detach(earthquakes)

Blaisdell company (regression with autoregressive errors)

  • Load the blaisdell data.
  • Fit a simple linear regression model of comsales vs indsales.
  • Use the dwt function in the car package to conduct the Durbin-Watson test on the residuals.
  • Conduct the Ljung-Box test on the residuals.
  • Perform the Cochrane-Orcutt procedure to transform the variables.
  • Forecast comsales for period 21 when indsales are projected to be $175.3 million.
  • Perform the Hildreth-Lu procedure to transform the variables.
  • Perform the first differences procedure to transform the variables.
blaisdell <- read.table("~/path-to-data/blaisdell.txt", header=T)
attach(blaisdell)

model.1 <- lm(comsales ~ indsales)
summary(model.1)
#              Estimate Std. Error t value Pr(>|t|)    
# (Intercept) -1.454750   0.214146  -6.793 2.31e-06 ***
# indsales     0.176283   0.001445 122.017  < 2e-16 ***

# Durbin-Watson Test
library(car)
dwt(model.1)
# lag Autocorrelation D-W Statistic p-value
#   1       0.6260046     0.7347256       0
# Alternative hypothesis: rho != 0

# Ljung-Box Q Test
Box.test(residuals(model.1), lag = 1, type = "Ljung")
# Box-Ljung test
# data:  residuals(model.1)
# X-squared = 9.0752, df = 1, p-value = 0.002591

# Cochrane-Orcutt Procedure
res.ts <- ts(residuals(model.1))
lag1res <- lag(res.ts, -1)
lagdata1 <- ts.intersect(res.ts, lag1res)
acp <- coef(lm(res.ts ~ lag1res -1, data=lagdata1)) # 0.6311636
y.ts <- ts(comsales)
x.ts <- ts(indsales)
lag1y <- lag(y.ts, -1)
lag1x <- lag(x.ts, -1)
y.co <- y.ts-acp*lag1y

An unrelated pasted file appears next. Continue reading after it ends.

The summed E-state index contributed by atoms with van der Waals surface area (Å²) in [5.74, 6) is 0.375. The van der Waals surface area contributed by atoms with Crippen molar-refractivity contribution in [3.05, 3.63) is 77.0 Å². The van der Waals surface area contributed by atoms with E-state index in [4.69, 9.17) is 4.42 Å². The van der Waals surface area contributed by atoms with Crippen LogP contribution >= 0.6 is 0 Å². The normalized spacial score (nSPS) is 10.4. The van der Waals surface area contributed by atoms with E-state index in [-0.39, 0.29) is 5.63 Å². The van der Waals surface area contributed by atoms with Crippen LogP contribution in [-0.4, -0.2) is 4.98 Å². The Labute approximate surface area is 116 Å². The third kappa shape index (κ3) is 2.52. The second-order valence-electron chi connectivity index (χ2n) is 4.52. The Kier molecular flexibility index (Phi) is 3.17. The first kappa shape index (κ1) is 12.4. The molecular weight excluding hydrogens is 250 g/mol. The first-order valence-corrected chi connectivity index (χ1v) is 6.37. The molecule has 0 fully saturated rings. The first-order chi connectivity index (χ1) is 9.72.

x.co <- x.ts-acp*lag1x
model.2 <- lm(y.co ~ x.co)
summary(model.2)
#              Estimate Std. Error t value Pr(>|t|)    
# (Intercept) -0.394111   0.167230  -2.357   0.0307 *  
# x.co         0.173758   0.002957  58.767   <2e-16 ***

dwt(model.2)
# lag Autocorrelation D-W Statistic p-value
#   1       0.1473569      1.650248   0.306
# Alternative hypothesis: rho != 0

b0 <- coef(model.2)[1]/(1-acp) # -1.068524
sqrt(vcov(model.2)[1,1])/(1-acp) # se = 0.4533986
b1 <- coef(model.2)[2] # 0.1737583

fit.20 <- b0+b1*indsales[20] # 28.76577
res.20 <- comsales[20]-fit.20 # 0.01422919
fit.21 <- b0+b1*175.3 # 29.3913
forecast.21 <- fit.21+acp*res.20 # 29.40028

# Hildreth-Lu Procedure
sse <- vector()
for(i in 1:90){
  y.hl = y.ts-(0.09+0.01*i)*lag1y
  x.hl = x.ts-(0.09+0.01*i)*lag1x
  sse[i] <- sum(residuals(lm(y.hl ~ x.hl))^2)
}
acp <- 0.09+0.01*which.min(sse) # 0.96
y.hl = y.ts-acp*lag1y
x.hl = x.ts-acp*lag1x
model.3 <- lm(y.hl ~ x.hl)
summary(model.3)
#             Estimate Std. Error t value Pr(>|t|)